18


Table of Contents

General and Administrative Expense: General and administrative expenses for the fiscal years ended December 31, 2011, 2010 and 2009 were approximately $63,000, $66,000 and $103,000, respectively. General and administrative expenses were comprised of management expense, state/city registration and annual report filing fees, office supplies and printing costs, outside storage expenses, copy/fax costs, postage and shipping expenses, long-distance telephone expenses, website fees, bank fees and state income tax expenses. The variance in general and administrative expenses is primarily due to the overpayment of 2009 and 2010 estimated state tax expenditures and the printing and mailing of the 2008 Annual Report on Form 10-K to investors in the second quarter of 2009 and the printing and mailing of the 2009 Consent Statement materials to investors in the third quarter of 2009. Lower printing and mailing expenditures were incurred in 2010 and 2011 as the 2009 and 2010 Annual Reports on Form 10-K were posted to the Partnership website for viewing and printing and hard copies were only mailed to an investor upon request. Also, the 2011 Consent Statement materials were posted to the Partnership website in the second quarter of 2011 and hard copies were only mailed upon request. Management expects the total 2012 operating general and administrative expenses to potentially be eight percent higher than the 2011 expenses, primarily due to increased postage rates, higher management and outsourced service fees and higher state and local income tax expenditures.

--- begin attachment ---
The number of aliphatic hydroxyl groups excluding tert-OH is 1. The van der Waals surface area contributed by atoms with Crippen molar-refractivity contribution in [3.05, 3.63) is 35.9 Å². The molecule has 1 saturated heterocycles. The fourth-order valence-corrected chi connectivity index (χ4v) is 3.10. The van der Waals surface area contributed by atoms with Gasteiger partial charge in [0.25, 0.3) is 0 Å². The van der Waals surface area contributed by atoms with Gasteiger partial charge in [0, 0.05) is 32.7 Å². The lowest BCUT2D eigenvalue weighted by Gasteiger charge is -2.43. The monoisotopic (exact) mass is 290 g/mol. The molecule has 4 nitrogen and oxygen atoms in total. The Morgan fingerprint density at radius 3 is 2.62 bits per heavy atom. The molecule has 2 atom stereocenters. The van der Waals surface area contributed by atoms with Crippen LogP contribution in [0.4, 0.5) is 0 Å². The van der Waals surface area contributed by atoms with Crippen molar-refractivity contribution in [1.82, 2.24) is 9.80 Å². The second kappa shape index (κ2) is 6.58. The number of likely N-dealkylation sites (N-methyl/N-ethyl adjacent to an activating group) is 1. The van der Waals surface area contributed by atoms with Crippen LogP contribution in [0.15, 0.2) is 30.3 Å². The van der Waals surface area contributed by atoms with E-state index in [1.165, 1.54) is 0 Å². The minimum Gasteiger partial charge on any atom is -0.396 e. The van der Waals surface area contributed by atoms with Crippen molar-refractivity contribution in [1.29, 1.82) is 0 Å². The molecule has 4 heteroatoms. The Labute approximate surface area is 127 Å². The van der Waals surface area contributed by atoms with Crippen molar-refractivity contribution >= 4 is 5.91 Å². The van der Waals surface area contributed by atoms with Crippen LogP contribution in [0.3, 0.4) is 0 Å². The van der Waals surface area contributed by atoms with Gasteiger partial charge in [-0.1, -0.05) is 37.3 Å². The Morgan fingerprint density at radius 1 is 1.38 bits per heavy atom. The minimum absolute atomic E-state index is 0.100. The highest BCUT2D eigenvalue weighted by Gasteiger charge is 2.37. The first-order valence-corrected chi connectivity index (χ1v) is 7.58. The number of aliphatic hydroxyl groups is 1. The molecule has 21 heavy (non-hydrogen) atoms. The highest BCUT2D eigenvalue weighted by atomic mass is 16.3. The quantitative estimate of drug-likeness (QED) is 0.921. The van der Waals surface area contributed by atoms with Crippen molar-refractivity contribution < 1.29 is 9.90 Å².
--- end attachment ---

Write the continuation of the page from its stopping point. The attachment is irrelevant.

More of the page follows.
Professional services: Professional services expenses for the fiscal years ended December 31, 2011, 2010 and 2009 were approximately $226,000, $178,000, and $198,000, respectively. Professional services expenses were primarily comprised of investor relations data processing, investor mailings processing, website design, legal, auditing and tax preparation fees, electronic tax filings, and SEC report conversion and processing fees. The variance in professional services expenses is primarily due to the SEC mandated XBRL financial statement conversion and filing requirements for the Partnership beginning in the second quarter of 2011, the 2011 and 2009 Consents and related SEC filings, the design and implementation of the Partnership website in 2009, additional electronic state income tax filings in 2011, and the timing of annual audit installment billings. Management anticipates that the total 2012 operating professional services expenses will be approximately seven percent higher than 2011 due primarily to the additional SEC mandated XBRL financial statement footnotes conversion and filing requirements for the Partnership beginning in the second quarter of 2012.